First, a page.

"I talked to them right after they got drafted and told them congratulations," Hillis said. "They're guys that I like and I hope to spend more time with them."
Brewers amateur scouting director Bruce Seid said he likes the Brewers' Lee pitching picks, especially the 6-foot-8, 240-pound Hillis.
"Hillis is a big fella that throws hard," Seid said. "In the 11th round, you give me those all day and I'll be really happy with it. I'm really happy with what we got with him."
Hillis began his college career at Tennessee, but he had Tommy John surgery in 2010 and never pitched for the Volunteers. He transferred to NAIA powerhouse Lee, where he was used as a closer.
His fastball sits in the mid-90s and has been clocked as high as 99 mph this spring. He also throws a slider, but Hillis relies on his fastball.
Hillis, who struck out 66 hitters in 37 1/3 innings and finished with a 0.96 ERA this season, grew up in Brentwood, Tenn., about 15 minutes from Nashville where the Brewers' Triple-A affiliate Nashville Sounds play.
"I've always gone to those games, so I think it would be great to play with them someday," said Hillis who noted the Marlins and Diamondbacks also showed interest in him this week. "I'm stoked to be a part of the organization. I've heard nothing but good things about the Minor League system, and hopefully I'll be able to come in and fill a role."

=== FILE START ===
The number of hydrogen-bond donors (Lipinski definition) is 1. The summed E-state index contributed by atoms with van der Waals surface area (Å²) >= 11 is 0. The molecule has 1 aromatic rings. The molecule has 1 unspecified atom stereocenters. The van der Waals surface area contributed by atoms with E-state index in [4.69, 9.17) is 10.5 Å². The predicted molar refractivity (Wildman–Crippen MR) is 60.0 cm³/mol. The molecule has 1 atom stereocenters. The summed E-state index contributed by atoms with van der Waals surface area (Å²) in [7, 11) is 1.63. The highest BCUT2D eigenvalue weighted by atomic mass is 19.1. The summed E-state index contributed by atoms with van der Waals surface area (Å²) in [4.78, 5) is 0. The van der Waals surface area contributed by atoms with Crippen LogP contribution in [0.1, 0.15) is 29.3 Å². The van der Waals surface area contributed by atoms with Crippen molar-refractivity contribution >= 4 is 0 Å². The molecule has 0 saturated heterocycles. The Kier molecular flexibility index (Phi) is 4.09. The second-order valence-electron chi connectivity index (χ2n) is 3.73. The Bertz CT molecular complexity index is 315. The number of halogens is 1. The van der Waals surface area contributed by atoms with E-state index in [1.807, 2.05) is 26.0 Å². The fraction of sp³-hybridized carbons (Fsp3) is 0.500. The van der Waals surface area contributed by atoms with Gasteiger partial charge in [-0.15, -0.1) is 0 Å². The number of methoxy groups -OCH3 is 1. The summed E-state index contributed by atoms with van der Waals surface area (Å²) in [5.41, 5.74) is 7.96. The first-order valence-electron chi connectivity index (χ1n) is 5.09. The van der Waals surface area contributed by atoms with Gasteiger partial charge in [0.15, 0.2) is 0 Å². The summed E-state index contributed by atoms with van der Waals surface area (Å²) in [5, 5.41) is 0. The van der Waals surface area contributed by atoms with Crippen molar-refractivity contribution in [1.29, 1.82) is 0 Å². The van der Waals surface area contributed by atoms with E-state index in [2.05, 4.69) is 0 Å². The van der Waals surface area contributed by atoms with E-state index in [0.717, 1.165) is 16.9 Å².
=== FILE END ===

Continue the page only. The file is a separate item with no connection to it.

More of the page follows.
Scouts view Hillis as more of a thrower, but if he can improve his breaking ball, he profiles as a high-impact reliever.
In the Pipeline:
The Brewers ended the Draft with 40 selections, 23 pitchers and 17 position players. Of the pitchers, six are left-handed. Milwaukee chose eight outfielders, seven infielders and two catchers.
They drafted 28 college players and 12 high school players.
Seid said he likes how the pitchers from this Draft class will fit in behind the already well-developed arms in the Brewers' farm system.
"I know people talk about our pitching here, but from Triple-A on down to our low A team, we have anywhere from two to four guys at each level that have a chance to be Major League pitchers," Seid said. "I'm confident with our development. I'm confident with the guys we're sending out, and I think we're definitely strengthening the system down there."